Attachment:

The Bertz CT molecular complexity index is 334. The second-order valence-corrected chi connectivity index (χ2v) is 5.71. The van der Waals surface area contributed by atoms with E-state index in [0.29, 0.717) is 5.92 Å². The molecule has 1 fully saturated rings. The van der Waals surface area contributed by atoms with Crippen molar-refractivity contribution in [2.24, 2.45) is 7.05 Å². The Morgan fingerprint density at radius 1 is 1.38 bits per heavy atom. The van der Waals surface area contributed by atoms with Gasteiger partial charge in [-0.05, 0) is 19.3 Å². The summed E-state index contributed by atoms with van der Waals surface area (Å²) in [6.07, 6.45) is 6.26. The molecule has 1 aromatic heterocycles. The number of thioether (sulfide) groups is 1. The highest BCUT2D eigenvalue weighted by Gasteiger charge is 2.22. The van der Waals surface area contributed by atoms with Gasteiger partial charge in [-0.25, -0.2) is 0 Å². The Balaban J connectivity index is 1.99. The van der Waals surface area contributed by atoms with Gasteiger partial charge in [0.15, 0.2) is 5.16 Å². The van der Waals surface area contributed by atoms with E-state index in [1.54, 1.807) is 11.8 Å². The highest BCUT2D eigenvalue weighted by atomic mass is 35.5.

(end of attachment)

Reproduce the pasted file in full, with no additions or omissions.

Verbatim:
The Bertz CT molecular complexity index is 334. The second-order valence-corrected chi connectivity index (χ2v) is 5.71. The van der Waals surface area contributed by atoms with E-state index in [0.29, 0.717) is 5.92 Å². The molecule has 1 fully saturated rings. The van der Waals surface area contributed by atoms with Crippen molar-refractivity contribution in [2.24, 2.45) is 7.05 Å². The Morgan fingerprint density at radius 1 is 1.38 bits per heavy atom. The van der Waals surface area contributed by atoms with Gasteiger partial charge in [-0.05, 0) is 19.3 Å². The summed E-state index contributed by atoms with van der Waals surface area (Å²) in [6.07, 6.45) is 6.26. The molecule has 1 aromatic heterocycles. The number of thioether (sulfide) groups is 1. The highest BCUT2D eigenvalue weighted by Gasteiger charge is 2.22. The van der Waals surface area contributed by atoms with Gasteiger partial charge in [-0.25, -0.2) is 0 Å². The Balaban J connectivity index is 1.99. The van der Waals surface area contributed by atoms with Gasteiger partial charge in [0.15, 0.2) is 5.16 Å². The van der Waals surface area contributed by atoms with E-state index in [1.54, 1.807) is 11.8 Å². The highest BCUT2D eigenvalue weighted by atomic mass is 35.5.